[147] N.A. Gorelova, V.I. Koroleva, T. Amemori, V. Pavlik, J. Bures, Ketamine blockade of cortical spreading depression in rats, Electroencephalogr. Clin. Neurophysiol. 66 (1987) 440-447.

[149] A. Gorji, D. Scheller, H. Straub, F. Tegtmeier, A. Ebnen, P. Wolf, H.W. Panneck, F. Oppel, E.-J. Speckmann, R. Kohling, J. Hohling, I. Tuxhorn, Spreading depression in neocortical human slices, Brain Res. 906 (2001) 74-83.

[241] M. Lauritzen, M.E. Rice, Y. Okada, C. Nicholson, Quisqualate, kainate and NMDA can initiate spreading depression in the turtle cerebellum, Brain Res. 475 (1988) 317-327.

[261] R. Marrannes, R. Willems, E. De Prins, A. Wauquier, Evidence for a role of the N-metPyl-D-aspartate (NMDA) receptor in cortical spreading depression in the rat, Brain Res. 457 (1988) 226-240.

[380] M.S. Seelig, Interrelationship of magnesium and estrogen in cardiovascular and bone disorders, eclampsia, migraine and premenstrual syndrome, J. Am. Coll. Nutr. 12 (1993) 442-458.

[383] M.J. Sheardown, The triggering of spreading depression in the chicken retina: a pharmacological study, Brain Res. 607 (1993) 189-194.

[442] A. Van Harreveld, Compounds in brain extracts causing spreading depression of cerebral cortical activity and contraction of crustacean muscle, J. Neurochem. 3 (1959) 300-315.

[443] A. Van Harreveld, E. Fifkova, Glutamate release from the retina during spreading depression, J. Neurobiol. 2 (1970) 13-29.

[447] A. Van Harreveld, M. Kooiman, Amino acid release from the cerebral cortex during spreading depression and asphyxiation, J. Neurochem. 12 (1965) 431-439.

Anmerkungen

The source is not mentioned.

The correct Gorji et al. paper appears to have the title: "Spreading depression in human neocortical slices"; the other seems not to exist.

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[5.] Aeh/Fragment 018 01 - Diskussion
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This suggests that glutamate evokes SD via an action at NMDA receptors.

Migraine sufferers (notably with aura) have substantially higher plasma glutamate and aspartate levels than controls and tension headache patients between attacks. During migraine attacks, glutamate and to a lesser extent aspartate levels are even further increased which show a defective cellular reuptake mechanism for these excitatory amino acids in migraineurs (Ferrari et al., 1990). Another study showed that migraine patients during attacks had higher CSF concentrations of glutamic acid than in controls (Martinez et al., 1993). Aura symptoms cause severe disability over many hours to days in patients with familial hemiplegic migraine (FHM). Intranasal application of the NMDA antagonist ketamine reversibly reduced the severity and duration of neurological deficit in FHM (Kaube et al., 2000). Subcutaneous administration of ketamine produced a marked relief of pain both as an acute treatment and as a prophylactic therapy in migraineurs (Nicolodi and Sicuteri, 1995). In addition, it was suggested that NMDA-mediated transmission is involved in nociceptive trigeminovascular transmission within the trigeminocervical complex in cats (Goadsby and Classey, 2000). The NMDA receptor antagonist MK-801 reduces capsaicin-induced c-fos expression within rat trigeminal nucleus caudalis suggest that NMDA receptors provide a potential therapeutic target for cephalic pain (e.g., migraine) due to trigeminovascular activation from meningeal afferents (Mitsikostas et al., 1989).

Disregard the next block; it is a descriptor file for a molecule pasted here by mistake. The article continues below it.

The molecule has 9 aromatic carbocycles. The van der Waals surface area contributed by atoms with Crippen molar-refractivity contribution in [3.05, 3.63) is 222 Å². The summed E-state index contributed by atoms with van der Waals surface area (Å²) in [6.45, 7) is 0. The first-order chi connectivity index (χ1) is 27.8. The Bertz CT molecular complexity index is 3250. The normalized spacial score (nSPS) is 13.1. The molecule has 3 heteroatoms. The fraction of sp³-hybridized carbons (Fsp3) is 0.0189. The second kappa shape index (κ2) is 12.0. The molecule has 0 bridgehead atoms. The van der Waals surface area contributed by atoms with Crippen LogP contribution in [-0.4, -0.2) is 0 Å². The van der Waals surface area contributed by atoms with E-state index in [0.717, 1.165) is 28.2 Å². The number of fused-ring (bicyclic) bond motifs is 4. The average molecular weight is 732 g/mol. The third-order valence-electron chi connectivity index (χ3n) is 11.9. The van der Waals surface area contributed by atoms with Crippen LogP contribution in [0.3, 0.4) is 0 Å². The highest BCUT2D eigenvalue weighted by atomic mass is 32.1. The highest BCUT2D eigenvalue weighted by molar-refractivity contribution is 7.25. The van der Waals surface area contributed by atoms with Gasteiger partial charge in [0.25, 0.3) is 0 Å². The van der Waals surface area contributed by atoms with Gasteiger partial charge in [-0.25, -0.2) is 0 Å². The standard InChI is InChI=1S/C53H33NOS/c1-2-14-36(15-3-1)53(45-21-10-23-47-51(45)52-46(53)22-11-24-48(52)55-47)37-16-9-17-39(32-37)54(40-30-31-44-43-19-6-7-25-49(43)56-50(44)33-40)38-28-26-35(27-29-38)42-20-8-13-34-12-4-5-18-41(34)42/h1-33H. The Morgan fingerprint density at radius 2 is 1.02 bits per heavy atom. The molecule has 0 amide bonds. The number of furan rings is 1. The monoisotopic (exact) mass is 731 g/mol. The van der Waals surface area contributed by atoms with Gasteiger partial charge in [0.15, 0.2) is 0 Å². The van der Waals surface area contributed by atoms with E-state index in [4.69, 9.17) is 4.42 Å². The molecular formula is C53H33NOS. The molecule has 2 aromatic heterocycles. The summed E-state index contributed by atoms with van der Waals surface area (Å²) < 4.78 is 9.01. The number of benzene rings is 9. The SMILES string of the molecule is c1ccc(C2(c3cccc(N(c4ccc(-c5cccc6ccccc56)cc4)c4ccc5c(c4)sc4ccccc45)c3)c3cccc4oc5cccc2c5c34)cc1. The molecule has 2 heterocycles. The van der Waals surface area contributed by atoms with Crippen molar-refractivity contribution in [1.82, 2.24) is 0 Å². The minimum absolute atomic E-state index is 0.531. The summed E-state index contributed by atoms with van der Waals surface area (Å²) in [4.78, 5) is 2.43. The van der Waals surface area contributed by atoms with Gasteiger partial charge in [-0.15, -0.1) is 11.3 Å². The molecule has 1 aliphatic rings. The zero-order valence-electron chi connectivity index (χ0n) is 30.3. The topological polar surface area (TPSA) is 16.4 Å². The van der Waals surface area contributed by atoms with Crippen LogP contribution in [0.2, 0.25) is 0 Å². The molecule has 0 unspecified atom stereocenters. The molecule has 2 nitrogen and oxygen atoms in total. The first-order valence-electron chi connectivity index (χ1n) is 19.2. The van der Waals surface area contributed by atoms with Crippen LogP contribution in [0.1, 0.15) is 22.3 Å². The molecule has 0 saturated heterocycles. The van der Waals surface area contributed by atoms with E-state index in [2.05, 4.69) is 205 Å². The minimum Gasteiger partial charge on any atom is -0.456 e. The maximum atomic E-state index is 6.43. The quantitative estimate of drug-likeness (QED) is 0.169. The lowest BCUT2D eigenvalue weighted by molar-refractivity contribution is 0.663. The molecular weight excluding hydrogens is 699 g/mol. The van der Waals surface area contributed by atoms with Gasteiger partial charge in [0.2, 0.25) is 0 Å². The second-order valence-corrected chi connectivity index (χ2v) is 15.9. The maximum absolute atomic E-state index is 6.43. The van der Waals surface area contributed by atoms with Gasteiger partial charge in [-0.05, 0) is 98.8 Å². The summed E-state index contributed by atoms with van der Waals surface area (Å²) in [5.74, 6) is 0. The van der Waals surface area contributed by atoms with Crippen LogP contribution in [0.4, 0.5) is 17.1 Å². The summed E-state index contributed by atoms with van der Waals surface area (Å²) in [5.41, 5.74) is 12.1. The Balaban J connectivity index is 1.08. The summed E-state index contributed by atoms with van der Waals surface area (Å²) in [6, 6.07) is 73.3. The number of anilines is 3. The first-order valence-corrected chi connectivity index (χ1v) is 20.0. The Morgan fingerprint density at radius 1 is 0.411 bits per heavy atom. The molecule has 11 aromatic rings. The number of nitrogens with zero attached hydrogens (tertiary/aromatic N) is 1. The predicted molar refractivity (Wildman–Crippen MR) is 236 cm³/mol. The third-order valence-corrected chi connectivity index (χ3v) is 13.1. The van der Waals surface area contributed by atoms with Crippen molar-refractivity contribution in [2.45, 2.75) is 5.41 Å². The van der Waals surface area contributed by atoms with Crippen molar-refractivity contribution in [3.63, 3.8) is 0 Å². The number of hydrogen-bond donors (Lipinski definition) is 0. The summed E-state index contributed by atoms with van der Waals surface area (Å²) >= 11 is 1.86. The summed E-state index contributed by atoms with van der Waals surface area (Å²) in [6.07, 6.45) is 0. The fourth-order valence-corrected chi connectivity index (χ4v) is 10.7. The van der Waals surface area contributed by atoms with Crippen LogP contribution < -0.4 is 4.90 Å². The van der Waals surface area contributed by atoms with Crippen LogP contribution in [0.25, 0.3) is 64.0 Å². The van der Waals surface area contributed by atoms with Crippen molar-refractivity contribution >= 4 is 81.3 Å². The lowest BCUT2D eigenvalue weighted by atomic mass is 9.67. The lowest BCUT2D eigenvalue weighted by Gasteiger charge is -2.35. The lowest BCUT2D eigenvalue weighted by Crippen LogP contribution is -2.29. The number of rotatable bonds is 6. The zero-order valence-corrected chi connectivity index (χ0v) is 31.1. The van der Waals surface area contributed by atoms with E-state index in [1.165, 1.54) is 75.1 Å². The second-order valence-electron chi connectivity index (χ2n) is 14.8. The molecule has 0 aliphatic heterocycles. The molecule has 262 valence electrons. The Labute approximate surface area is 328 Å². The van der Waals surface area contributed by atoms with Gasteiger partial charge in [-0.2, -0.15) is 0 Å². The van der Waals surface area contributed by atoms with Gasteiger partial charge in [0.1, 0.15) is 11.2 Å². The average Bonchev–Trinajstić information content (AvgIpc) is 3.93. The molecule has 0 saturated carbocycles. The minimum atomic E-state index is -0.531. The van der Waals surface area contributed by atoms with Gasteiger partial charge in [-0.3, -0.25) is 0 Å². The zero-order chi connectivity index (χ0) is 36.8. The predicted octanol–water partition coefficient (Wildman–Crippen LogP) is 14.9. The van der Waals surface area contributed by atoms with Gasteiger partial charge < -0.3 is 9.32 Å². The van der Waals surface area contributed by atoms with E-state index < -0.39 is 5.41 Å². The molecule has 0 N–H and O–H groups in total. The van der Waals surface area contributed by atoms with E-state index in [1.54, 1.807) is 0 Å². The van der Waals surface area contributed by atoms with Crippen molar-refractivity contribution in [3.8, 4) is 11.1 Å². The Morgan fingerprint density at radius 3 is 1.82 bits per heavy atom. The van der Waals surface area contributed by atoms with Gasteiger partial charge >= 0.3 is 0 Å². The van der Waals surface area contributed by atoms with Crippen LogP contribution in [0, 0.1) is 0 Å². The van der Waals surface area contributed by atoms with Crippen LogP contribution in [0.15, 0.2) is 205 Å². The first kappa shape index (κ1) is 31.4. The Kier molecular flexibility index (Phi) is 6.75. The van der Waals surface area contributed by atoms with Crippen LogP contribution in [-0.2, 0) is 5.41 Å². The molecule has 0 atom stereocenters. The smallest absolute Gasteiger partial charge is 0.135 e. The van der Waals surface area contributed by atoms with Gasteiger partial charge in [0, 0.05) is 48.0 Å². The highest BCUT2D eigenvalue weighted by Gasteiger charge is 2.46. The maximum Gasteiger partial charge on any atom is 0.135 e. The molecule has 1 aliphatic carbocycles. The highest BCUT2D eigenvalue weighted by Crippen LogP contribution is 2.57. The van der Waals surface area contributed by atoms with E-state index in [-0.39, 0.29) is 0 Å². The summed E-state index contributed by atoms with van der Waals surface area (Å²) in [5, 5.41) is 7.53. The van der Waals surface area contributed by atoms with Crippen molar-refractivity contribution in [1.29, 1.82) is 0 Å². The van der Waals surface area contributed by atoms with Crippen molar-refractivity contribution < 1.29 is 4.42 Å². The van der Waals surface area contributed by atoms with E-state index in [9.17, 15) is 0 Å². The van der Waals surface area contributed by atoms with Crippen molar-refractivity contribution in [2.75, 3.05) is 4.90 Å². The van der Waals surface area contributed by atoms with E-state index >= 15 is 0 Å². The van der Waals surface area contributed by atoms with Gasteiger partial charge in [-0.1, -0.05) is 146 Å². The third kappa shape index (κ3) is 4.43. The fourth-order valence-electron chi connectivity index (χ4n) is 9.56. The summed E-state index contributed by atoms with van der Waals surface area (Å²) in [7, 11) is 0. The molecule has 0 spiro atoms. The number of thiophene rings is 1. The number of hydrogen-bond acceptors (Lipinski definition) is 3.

5-HT1A receptor stimulation suppresses NMDA receptor-mediated synaptic excitation in the rat visual cortex (Edagawa et al., 1999). NMDA receptor blockade as well as activation of the 5-HT1A receptor attenuates the properties of KCl-induced SD in parietal cortical slices of adult rats (Kruger et al., 1999). Migraine patients have a greater cerebral 5-HT1A hypersensitivity and several anti-migraine agents exhibit marked 5-HT1A receptor activity (Leone et al., 1998).


Edagawa Y, Saito H, Abe K. Stimulation of the 5-HT1A receptor selectively suppresses NMDA receptor-mediated synaptic excitation in the rat visual cortex. Brain Res. 1999;827:225–228.

Ferrari MD, Odink J, Bos KD, Malessy MJ, Bruyn GW. Neuroexcitatory plasma amino acids are elevated in migraine. Neurology 1990; 40:1582–1586.

Goadsby PJ, Classey JD. Glutamatergic transmission in the trigeminal nucleus assessed with local blood flow. Brain Res. 2000;875:119–124.

Kaube H, Herzog J, Kaufer T, Dichgans M, Diener HC. Aura in some patients with familial hemiplegic migraine can be stopped by intranasal ketamine. Neurology 2000;55:139–141.

Kruger H, Heinemann U, Luhmann HJ. Effects of ionotropic glutamate receptor blockade and 5-HT1A receptor activation on spreading depression in rat neocortical slices. Neuroreport 1999;10:2651–2656.

Leone M, Attanasio A, Croci D, Ferraris A, D’Amico D, Grazzi L, Nespolo A,. Bussone G. 5- HT1A receptor hypersensitivity in migraine is suggested by the m-chlorophenylpiperazine test. Neuroreport 1998;9:2605–2608.